The “cylindrical” geometry of blade holder rod 112 is chosen to facilitate the shedding of and to prevent the undesired build-up of material on the blade holder 110 surface. The length L of key-bar 114 is preferably about equal to the length of blade 120, however, key-bar 114 does not necessarily need to be continuous over the entire length L of blade 120 and could be installed as adjacent or as discontinuous sections over the blade 120 length. Key-bar 114 is permanently affixed into a precision machined longitudinal slot 115 located in blade holder rod 112 and affixed by any of several means, including welding, mechanical staking, shrink-fitting, or with application of adhesive, such as food-grade adhesive. The overall length of blade holder rod 112 is determined by the length L of blade 120 plus additional length on each end to extend blade holder 110 beyond each of mounting plates 20 and the tensioning unit 200 outer collar 230 on the side with tensioning system 200. For certain (typically very wide belt-width) applications, it might be desirable to have two tensioning units, one on each side of conveyor belt 12, i.e. one at each end of blade holder rod 112. In these cases the length of blade holder 110 is extended to accommodate each of the two tensioners 200.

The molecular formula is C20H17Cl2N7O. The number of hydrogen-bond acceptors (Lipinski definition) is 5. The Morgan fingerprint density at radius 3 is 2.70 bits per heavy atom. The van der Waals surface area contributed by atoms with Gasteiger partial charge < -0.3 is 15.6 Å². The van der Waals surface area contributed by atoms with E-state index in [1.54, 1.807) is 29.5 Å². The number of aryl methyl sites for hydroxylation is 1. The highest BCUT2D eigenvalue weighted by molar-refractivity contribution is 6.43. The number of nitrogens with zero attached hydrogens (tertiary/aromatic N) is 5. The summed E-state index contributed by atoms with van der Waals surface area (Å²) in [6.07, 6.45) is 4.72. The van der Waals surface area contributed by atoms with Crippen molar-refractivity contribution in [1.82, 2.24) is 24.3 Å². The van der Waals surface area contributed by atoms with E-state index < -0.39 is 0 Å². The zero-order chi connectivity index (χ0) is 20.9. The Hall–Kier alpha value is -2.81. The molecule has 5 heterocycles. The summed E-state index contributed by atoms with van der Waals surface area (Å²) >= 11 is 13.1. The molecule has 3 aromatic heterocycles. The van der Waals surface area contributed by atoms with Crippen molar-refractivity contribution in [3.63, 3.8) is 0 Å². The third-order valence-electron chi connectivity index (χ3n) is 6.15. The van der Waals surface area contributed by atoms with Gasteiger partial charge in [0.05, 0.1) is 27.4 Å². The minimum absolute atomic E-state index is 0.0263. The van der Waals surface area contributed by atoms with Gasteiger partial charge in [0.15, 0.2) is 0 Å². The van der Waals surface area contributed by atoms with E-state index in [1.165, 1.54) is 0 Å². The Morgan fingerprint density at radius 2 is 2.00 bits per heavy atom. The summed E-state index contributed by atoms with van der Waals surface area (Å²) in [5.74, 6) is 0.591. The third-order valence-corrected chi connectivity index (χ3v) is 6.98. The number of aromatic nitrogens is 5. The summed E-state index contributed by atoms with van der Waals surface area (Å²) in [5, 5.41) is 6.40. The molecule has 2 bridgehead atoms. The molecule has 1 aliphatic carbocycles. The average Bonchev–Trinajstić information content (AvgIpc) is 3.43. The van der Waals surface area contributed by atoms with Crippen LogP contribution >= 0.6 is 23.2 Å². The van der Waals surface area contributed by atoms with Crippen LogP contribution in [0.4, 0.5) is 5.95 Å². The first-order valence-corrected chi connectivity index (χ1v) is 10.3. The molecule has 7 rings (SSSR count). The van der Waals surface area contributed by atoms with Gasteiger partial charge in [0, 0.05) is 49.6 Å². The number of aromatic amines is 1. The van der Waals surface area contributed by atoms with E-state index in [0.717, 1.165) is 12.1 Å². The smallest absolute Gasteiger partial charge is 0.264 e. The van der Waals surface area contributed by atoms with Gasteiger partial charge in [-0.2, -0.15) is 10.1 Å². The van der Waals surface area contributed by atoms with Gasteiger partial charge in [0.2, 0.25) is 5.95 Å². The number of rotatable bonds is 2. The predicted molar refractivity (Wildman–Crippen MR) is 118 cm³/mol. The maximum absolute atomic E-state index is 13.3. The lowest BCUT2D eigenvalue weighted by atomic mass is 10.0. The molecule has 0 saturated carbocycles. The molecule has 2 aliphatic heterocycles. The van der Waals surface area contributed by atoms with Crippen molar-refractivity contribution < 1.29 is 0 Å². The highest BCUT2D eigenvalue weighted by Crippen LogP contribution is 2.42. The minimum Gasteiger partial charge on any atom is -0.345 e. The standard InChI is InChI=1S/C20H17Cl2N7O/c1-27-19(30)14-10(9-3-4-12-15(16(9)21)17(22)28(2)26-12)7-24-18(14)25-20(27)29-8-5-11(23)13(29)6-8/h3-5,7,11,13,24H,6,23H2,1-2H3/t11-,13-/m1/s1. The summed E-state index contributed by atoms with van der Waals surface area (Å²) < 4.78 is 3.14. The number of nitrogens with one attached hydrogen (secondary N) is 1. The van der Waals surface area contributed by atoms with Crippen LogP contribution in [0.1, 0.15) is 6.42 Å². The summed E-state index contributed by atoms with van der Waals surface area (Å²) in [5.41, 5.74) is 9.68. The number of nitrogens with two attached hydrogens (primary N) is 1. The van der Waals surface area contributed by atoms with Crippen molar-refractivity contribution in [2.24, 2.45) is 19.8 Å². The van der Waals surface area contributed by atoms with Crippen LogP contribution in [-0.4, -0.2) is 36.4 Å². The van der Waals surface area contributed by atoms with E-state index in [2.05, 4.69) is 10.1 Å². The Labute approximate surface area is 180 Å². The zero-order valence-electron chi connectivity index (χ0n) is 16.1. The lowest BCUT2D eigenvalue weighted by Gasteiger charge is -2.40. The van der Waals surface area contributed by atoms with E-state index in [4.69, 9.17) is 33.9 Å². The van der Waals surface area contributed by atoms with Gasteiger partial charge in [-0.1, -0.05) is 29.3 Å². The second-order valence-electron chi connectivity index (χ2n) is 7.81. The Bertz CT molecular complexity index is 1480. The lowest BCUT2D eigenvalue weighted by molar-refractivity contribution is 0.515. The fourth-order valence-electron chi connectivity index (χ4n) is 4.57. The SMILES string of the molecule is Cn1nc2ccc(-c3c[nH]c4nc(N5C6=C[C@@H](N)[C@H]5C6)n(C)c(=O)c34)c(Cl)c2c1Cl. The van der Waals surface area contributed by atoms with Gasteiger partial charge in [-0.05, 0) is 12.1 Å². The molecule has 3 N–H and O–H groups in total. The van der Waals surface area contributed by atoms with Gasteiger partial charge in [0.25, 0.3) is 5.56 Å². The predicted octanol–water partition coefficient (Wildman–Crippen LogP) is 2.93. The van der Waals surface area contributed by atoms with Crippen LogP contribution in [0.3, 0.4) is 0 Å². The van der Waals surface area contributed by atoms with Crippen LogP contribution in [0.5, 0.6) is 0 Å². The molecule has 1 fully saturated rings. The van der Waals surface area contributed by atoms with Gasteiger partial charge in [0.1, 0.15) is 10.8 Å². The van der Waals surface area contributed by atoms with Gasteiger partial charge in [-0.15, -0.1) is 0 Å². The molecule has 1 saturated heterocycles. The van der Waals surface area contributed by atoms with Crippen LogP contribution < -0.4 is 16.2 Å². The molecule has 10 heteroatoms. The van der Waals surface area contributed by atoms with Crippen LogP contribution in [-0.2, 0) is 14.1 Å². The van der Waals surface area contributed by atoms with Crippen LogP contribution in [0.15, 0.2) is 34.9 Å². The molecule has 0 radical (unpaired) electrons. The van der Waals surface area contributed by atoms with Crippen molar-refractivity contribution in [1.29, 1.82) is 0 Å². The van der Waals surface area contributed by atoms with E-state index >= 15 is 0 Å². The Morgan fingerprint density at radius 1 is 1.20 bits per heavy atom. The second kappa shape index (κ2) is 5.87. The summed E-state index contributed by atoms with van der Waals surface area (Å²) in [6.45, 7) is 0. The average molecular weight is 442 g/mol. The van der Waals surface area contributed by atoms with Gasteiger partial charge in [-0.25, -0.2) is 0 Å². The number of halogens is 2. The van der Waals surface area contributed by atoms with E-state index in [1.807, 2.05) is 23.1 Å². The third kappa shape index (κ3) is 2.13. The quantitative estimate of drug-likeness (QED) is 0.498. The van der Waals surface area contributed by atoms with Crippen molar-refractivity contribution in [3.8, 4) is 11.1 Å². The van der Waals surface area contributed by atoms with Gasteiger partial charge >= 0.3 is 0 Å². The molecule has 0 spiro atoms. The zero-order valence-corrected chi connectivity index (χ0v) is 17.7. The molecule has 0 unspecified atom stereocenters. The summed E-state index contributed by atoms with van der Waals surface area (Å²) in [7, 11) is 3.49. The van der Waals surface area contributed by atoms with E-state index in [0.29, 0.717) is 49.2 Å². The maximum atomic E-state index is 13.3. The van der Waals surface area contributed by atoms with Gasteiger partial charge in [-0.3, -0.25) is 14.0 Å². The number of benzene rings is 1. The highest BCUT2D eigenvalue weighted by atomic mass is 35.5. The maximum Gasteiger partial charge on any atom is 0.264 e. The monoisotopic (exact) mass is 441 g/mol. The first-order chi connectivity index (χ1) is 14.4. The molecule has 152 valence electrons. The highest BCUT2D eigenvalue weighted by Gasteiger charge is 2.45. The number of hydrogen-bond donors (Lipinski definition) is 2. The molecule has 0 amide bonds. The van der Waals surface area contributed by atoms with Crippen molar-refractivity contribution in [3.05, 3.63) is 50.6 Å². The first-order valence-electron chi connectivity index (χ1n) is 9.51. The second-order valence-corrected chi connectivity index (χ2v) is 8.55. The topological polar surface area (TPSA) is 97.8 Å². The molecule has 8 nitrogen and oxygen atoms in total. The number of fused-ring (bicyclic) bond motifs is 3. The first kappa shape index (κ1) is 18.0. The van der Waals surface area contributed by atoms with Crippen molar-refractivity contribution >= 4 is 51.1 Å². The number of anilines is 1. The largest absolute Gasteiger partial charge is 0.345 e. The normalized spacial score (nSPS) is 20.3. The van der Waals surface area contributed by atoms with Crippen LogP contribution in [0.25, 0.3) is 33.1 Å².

Typically, key-bar 114 and rod 112 are fabricated from stainless steel, however, other materials of construction can be used including: steel, surface-treated steel, aluminum, and plastics (e.g., nylon). Stainless steel is often most desired for food manufacturing applications for the obvious reasons of cleanability, corrosion-resistance, and aesthetics. As recommended by the Baking Industry Sanitation Standards Committee (BISSC), the surface finish on these parts, as well as the elements of tensioner 200, will typically be <70 micro inches (average) for food-grade applications.